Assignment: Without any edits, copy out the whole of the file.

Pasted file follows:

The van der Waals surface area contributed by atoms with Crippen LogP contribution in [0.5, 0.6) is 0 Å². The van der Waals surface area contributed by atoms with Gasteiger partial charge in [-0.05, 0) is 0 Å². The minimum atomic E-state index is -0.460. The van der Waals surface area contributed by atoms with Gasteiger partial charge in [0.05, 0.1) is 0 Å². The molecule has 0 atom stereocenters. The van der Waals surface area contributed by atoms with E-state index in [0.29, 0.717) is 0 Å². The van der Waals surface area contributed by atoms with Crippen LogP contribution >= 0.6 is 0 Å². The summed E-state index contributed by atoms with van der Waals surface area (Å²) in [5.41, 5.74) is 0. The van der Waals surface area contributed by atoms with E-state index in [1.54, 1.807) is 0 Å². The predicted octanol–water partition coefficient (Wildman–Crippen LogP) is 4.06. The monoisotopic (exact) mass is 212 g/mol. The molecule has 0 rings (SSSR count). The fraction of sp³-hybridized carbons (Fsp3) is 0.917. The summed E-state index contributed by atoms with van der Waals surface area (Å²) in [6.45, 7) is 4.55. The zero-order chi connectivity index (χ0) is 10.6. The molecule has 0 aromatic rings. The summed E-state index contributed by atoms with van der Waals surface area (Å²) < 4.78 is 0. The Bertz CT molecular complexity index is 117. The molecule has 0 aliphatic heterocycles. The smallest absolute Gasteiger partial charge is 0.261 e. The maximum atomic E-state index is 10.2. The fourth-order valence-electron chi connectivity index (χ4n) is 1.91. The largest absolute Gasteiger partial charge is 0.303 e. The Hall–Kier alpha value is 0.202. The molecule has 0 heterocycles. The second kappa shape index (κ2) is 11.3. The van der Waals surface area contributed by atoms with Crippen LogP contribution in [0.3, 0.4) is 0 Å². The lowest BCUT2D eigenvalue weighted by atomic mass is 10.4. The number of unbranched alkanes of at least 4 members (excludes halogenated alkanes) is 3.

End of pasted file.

The van der Waals surface area contributed by atoms with Crippen LogP contribution in [0.5, 0.6) is 0 Å². The van der Waals surface area contributed by atoms with Gasteiger partial charge in [-0.05, 0) is 0 Å². The minimum atomic E-state index is -0.460. The van der Waals surface area contributed by atoms with Gasteiger partial charge in [0.05, 0.1) is 0 Å². The molecule has 0 atom stereocenters. The van der Waals surface area contributed by atoms with E-state index in [0.29, 0.717) is 0 Å². The van der Waals surface area contributed by atoms with Crippen LogP contribution >= 0.6 is 0 Å². The summed E-state index contributed by atoms with van der Waals surface area (Å²) in [5.41, 5.74) is 0. The van der Waals surface area contributed by atoms with E-state index in [1.54, 1.807) is 0 Å². The predicted octanol–water partition coefficient (Wildman–Crippen LogP) is 4.06. The monoisotopic (exact) mass is 212 g/mol. The molecule has 0 rings (SSSR count). The fraction of sp³-hybridized carbons (Fsp3) is 0.917. The summed E-state index contributed by atoms with van der Waals surface area (Å²) in [6.45, 7) is 4.55. The zero-order chi connectivity index (χ0) is 10.6. The molecule has 0 aromatic rings. The summed E-state index contributed by atoms with van der Waals surface area (Å²) < 4.78 is 0. The Bertz CT molecular complexity index is 117. The molecule has 0 aliphatic heterocycles. The smallest absolute Gasteiger partial charge is 0.261 e. The maximum atomic E-state index is 10.2. The fourth-order valence-electron chi connectivity index (χ4n) is 1.91. The largest absolute Gasteiger partial charge is 0.303 e. The Hall–Kier alpha value is 0.202. The molecule has 0 heterocycles. The second kappa shape index (κ2) is 11.3. The van der Waals surface area contributed by atoms with Crippen LogP contribution in [0.3, 0.4) is 0 Å². The lowest BCUT2D eigenvalue weighted by atomic mass is 10.4. The number of unbranched alkanes of at least 4 members (excludes halogenated alkanes) is 3.